Kragthorpe: Malcolm Thomas must overcome Jazz’s No. 22 curse
NBA • Jersey number has an inauspicious history with Utah franchise
Published: January 27, 2014 09:12AM
Updated: January 28, 2014 05:44PM
image
Kurt Kragthorpe

Newly acquired forward Malcolm Thomas is an intriguing addition to the Jazz roster, evoking memories of San Diego State’s battles with Jimmer Fredette’s BYU teams in the Mountain West.

But to succeed with the Jazz, Thomas will have to overcome a curse, based on his jersey number. Ever since the Jazz moved to Salt Lake City, players wearing No. 22 have experienced all kinds of problems, generally resulting in short stints with the team.

Thomas wore No. 22 in a brief stint with Golden State last season. He wore No. 4 at San Diego State and No. 24 in San Antonio. But the Jazz have retired No. 4 for Adrian Dantley, and Paul Millsap’s No. 24 still has some sentimental attachment.

So he’s back in No. 22, subjecting himself to this history:

• A member of the original Utah Jazz starting five in 1979, forward Bernard King scored 19,655 points in his NBA career. Only 176 of those came in a Jazz uniform, before King was charged with felony sexual assault and suspended by the team — indefinitely, which turned into the last three months of the season. He was traded to Golden State and eventually enjoyed much success in the league, wearing No. 30.

• Point guard Carl Nicks joined the team in the middle of the ‘80-81 season and played regularly through the next season. Even with Adrian Dantley and Darrell Griffith in the lineup, Nicks and the Jazz endured an 18-game losing streak. Nicks soon was out of the NBA.

• Forward John Drew arrived in ‘82 from Atlanta in a trade for Dominique Wilkins’ draft rights, mostly because the Jazz needed cash. Nicknamed “The Deuces,” Drew underwent eight weeks of drug rehabilitation early that season, but returned and contributed to the Midwest Division championship team of ‘83-84, averaging 17.6 points. After a relapse the following December, he was waived.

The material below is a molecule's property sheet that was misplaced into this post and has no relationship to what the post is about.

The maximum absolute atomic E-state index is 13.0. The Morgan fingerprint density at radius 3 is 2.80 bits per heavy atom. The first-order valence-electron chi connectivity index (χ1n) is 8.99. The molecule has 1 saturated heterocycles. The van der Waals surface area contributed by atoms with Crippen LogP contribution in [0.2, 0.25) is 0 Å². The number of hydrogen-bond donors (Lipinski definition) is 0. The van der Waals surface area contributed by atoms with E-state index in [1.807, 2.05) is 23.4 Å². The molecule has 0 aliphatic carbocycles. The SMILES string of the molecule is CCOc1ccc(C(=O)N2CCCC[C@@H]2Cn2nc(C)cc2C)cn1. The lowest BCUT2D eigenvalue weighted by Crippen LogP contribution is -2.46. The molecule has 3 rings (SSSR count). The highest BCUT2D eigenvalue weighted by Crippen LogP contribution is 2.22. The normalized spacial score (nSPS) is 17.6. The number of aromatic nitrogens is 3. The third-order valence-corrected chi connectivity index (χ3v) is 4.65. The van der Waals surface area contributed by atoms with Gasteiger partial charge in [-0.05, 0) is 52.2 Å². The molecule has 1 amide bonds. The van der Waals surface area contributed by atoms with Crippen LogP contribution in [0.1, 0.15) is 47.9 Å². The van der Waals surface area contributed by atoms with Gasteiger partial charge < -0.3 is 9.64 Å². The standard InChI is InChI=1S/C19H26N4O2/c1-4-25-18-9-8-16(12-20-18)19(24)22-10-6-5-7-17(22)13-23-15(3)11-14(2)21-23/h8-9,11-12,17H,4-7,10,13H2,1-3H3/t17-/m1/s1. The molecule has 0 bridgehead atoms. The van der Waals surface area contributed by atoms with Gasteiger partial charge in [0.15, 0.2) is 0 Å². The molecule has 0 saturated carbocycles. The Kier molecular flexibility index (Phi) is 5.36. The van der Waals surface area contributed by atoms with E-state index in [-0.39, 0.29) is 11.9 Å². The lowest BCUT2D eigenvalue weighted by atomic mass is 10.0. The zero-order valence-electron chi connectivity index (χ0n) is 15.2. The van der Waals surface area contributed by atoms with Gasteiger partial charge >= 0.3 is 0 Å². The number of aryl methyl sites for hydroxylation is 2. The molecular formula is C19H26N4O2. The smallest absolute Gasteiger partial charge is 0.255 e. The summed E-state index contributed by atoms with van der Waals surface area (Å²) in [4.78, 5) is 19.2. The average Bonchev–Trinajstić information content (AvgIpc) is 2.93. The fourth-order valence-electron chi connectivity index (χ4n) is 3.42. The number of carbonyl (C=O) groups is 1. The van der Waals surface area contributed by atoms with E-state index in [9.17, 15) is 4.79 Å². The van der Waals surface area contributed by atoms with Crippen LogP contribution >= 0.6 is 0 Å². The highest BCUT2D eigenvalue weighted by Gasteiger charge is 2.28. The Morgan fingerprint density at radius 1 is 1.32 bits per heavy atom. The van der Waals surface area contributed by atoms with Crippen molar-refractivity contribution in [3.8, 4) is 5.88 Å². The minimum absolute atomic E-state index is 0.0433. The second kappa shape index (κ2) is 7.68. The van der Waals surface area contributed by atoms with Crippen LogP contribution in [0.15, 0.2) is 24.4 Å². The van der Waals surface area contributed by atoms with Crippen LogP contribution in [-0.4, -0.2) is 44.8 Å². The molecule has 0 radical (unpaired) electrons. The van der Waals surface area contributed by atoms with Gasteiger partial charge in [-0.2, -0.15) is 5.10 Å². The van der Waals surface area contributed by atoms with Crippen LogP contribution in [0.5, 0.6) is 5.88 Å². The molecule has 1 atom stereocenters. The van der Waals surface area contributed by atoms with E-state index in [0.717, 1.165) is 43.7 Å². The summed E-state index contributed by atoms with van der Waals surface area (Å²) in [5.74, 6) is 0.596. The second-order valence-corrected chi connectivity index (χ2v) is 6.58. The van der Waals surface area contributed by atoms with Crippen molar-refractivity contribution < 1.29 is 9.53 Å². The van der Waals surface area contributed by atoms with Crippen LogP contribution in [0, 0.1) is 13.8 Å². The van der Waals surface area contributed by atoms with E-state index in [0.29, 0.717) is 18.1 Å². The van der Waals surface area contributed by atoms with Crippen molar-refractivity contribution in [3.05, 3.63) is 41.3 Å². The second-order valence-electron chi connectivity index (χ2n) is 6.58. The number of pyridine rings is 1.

• Carey Scurry made the team as a second-round pick in ‘85, the year Karl Malone also was drafted. Scurry was waived in the middle of his third season in a move a team official described as “overdue” because of Scurry’s off-court issues.

• No. 22 then became the Jazz’s unofficial temporary uniform. Over several years, Eric White, Henry James, Brooks Thompson and Dave Jamerson appeared in a combined six games for 23 minutes, going 1-for-10 from the floor.

• After a three-year stint in No. 25 with the Jazz, point guard John Crotty wore No. 22 in Detroit and kept it when he returned to Utah in 2000. Crotty shot 33 percent from the field that season and missed 51 games with a knee injury. After going back to No. 25, he delivered the best year of his career.

• In 2002, Curtis Borchardt became the Jazz’s initial first-round draft choice to wear No. 22, promptly missing an entire season with a knee injury. Two years later, he became part of the five-team trade that brought back Greg Ostertag.

• Louis Amundson signed two 10-day contracts with the Jazz in February 2007 but appeared in only one game, for two minutes, and did not record any statistics. Yet in a Tribune interview two years later, he spoke of making two free throws for his first NBA points at EnergySolutions Arena — which never happened.

Amundson has pieced together a decent career since then, covering eight teams over eight seasons. Now wearing No. 17, he plays for New Orleans.

• Morris Almond, who chose No. 22 at Rice University because his birthday is Feb. 2 (2-2) and kept it in Utah, appeared in total of 34 games over two seasons after being the Jazz’s first-round pick in 2007. He briefly resurfaced in the NBA with Washington during the 2011-12 season.

kkragthorpe@sltrib.com

Twitter: @tribkurt